Chapter Two: Myria

“Easy girl,” I crooned to Dayla as she picked her way through the crowded streets of Trandor.

Not one of the more shining cities I’d ever visited in my travels, but honestly few of them were.

Holding my satchel a little closer to me I leaned forward from my precarious perch to scratch in her favorite spot, right between the green and yellow stripes that covered Dayla’s pebbled hide above her short forearms.

“Almost to the end, and then you’ll have a nice bundle of leaves,” I promised as her long legs carried us through the winding muck covered streets.

We caught a few glares and stares, as usual.

Some people could manage to bond enough with a torwynn to last a season or two. Most didn’t manage, instead relying on the heavier zugrin to draw carts and wagons.

Torwynn required more dedication. And certainly more conversation.

I had a theory. Actually, I’d heard about it from a half-drunk grizzled old man in a bar.

You’d be surprised how much information I picked up from half-drunk grizzled old men in bars.

But back to the theory.

It seemed like there was a season in their lifespans during which torwynn wanted to explore the world, leave the herd and wander.

But they preferred to do it in company – either with a member of their herd, or another herd passing by or even, if they weren’t too picky, a human.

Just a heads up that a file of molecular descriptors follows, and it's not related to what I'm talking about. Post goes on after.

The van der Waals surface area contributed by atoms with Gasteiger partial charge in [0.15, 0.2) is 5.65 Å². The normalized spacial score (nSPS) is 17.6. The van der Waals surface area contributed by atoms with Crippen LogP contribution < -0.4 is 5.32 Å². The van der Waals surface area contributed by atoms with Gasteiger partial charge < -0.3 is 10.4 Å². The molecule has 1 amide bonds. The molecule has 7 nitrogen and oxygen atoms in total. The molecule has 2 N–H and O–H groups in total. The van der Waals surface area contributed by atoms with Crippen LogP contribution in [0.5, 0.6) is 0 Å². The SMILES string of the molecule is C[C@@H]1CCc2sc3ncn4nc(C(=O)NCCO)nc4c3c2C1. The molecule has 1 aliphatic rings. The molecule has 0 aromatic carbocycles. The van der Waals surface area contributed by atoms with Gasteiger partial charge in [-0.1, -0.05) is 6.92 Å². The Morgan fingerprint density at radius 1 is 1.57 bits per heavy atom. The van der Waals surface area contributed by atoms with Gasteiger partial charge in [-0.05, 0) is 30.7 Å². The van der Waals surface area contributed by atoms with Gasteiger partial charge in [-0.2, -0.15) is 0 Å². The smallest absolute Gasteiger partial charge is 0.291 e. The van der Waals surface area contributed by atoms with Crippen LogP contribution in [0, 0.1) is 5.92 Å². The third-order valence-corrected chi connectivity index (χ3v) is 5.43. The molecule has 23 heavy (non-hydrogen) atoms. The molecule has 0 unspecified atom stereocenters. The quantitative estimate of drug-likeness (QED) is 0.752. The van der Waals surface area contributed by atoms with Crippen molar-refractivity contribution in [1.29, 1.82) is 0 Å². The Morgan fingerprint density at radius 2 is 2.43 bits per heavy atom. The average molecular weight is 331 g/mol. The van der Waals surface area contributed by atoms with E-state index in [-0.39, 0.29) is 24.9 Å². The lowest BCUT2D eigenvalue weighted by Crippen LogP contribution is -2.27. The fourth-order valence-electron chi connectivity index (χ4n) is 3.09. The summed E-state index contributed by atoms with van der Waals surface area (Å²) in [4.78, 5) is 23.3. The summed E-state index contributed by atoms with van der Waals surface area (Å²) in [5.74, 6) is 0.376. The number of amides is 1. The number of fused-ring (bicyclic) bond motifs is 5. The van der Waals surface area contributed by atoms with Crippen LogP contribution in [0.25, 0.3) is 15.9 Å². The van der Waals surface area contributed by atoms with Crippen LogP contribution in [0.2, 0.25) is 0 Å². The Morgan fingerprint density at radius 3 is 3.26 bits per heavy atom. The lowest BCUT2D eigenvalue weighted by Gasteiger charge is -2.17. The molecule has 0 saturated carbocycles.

I had found Dayla far from any other herd, curiously picking at low hanging norvell branches.

Considering even then she was twice my height, I felt justified in being a bit nervous to approach.

But the distance I could cover on torwynn-back was enough of an advantage to spur me on, bring me closer.

She didn’t strike with her talons, didn’t bounce away on those along absurdly long, backwards hinged legs.

Just lowered her head and stared at me with glossy black eyes as if to say, “Where have you been? Scratch this eye ridge. Get on that.”

We’d traveled together for two years now, and I wondered how much longer it would be before she felt the stirring to return to her herd.

“Things are getting interesting, old girl,” I murmured. “Stay with me a little longer, all right?”

She chuffed in answer.

And as usual I read into it whatever I wanted.

We were halfway to a tavern I had worked at before when the crowd suddenly thinned out.

I frowned. That wasn’t good. Whatever was up ahead was scaring the locals away. Locals that I needed to be happy and relaxed, spending their money in the tavern.

Not too nervous to walk the streets.

It didn’t take long to figure out the problem.

A small group of men walked boldly down the middle of the street, wearing the black and orange coats that marked them as Flame’s elite guard.

They surrounded a young man, bruises clear on his face, shackles on his wrists.

What the hell were they doing here?

Flame’s citadel was at least two days travel away, and that was pushing it.

The locals scattered at the sight of them, not wanting to risk confrontation.

I didn’t blame them.

Even if this was borderland territory, Flame’s soldiers could travel just as freely as a bard.

But no one liked them.

“They like us a little bit at least, don’t they, Dayla?”

She didn’t even chuff.

In a small berg like this, no one wanted anything to do with Flame’s boys if they could help it.

Including me.